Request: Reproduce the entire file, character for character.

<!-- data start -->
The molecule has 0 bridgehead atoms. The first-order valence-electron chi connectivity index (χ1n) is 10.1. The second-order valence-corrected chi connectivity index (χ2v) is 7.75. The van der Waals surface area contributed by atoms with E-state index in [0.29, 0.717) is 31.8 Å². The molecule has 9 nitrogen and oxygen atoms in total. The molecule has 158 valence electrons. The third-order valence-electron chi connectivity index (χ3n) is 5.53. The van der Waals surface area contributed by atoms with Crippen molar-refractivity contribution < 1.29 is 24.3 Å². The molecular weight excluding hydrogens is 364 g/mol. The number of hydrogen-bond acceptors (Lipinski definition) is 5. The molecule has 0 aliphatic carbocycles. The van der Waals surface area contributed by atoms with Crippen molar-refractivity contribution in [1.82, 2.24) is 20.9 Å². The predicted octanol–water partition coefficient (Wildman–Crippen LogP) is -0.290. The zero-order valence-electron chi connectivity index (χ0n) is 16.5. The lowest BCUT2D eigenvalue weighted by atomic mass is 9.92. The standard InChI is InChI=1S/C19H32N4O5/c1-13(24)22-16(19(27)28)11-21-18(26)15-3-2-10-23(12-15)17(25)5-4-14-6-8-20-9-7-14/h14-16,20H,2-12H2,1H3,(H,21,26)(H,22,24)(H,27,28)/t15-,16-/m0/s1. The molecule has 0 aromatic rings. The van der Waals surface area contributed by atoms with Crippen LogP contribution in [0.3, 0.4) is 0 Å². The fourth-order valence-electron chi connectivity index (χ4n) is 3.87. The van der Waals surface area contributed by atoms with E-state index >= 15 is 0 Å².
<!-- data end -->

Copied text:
The molecule has 0 bridgehead atoms. The first-order valence-electron chi connectivity index (χ1n) is 10.1. The second-order valence-corrected chi connectivity index (χ2v) is 7.75. The van der Waals surface area contributed by atoms with E-state index in [0.29, 0.717) is 31.8 Å². The molecule has 9 nitrogen and oxygen atoms in total. The molecule has 158 valence electrons. The third-order valence-electron chi connectivity index (χ3n) is 5.53. The van der Waals surface area contributed by atoms with Crippen molar-refractivity contribution < 1.29 is 24.3 Å². The molecular weight excluding hydrogens is 364 g/mol. The number of hydrogen-bond acceptors (Lipinski definition) is 5. The molecule has 0 aliphatic carbocycles. The van der Waals surface area contributed by atoms with Crippen molar-refractivity contribution in [1.82, 2.24) is 20.9 Å². The predicted octanol–water partition coefficient (Wildman–Crippen LogP) is -0.290. The zero-order valence-electron chi connectivity index (χ0n) is 16.5. The lowest BCUT2D eigenvalue weighted by atomic mass is 9.92. The standard InChI is InChI=1S/C19H32N4O5/c1-13(24)22-16(19(27)28)11-21-18(26)15-3-2-10-23(12-15)17(25)5-4-14-6-8-20-9-7-14/h14-16,20H,2-12H2,1H3,(H,21,26)(H,22,24)(H,27,28)/t15-,16-/m0/s1. The molecule has 0 aromatic rings. The van der Waals surface area contributed by atoms with Crippen LogP contribution in [0.3, 0.4) is 0 Å². The fourth-order valence-electron chi connectivity index (χ4n) is 3.87. The van der Waals surface area contributed by atoms with E-state index >= 15 is 0 Å².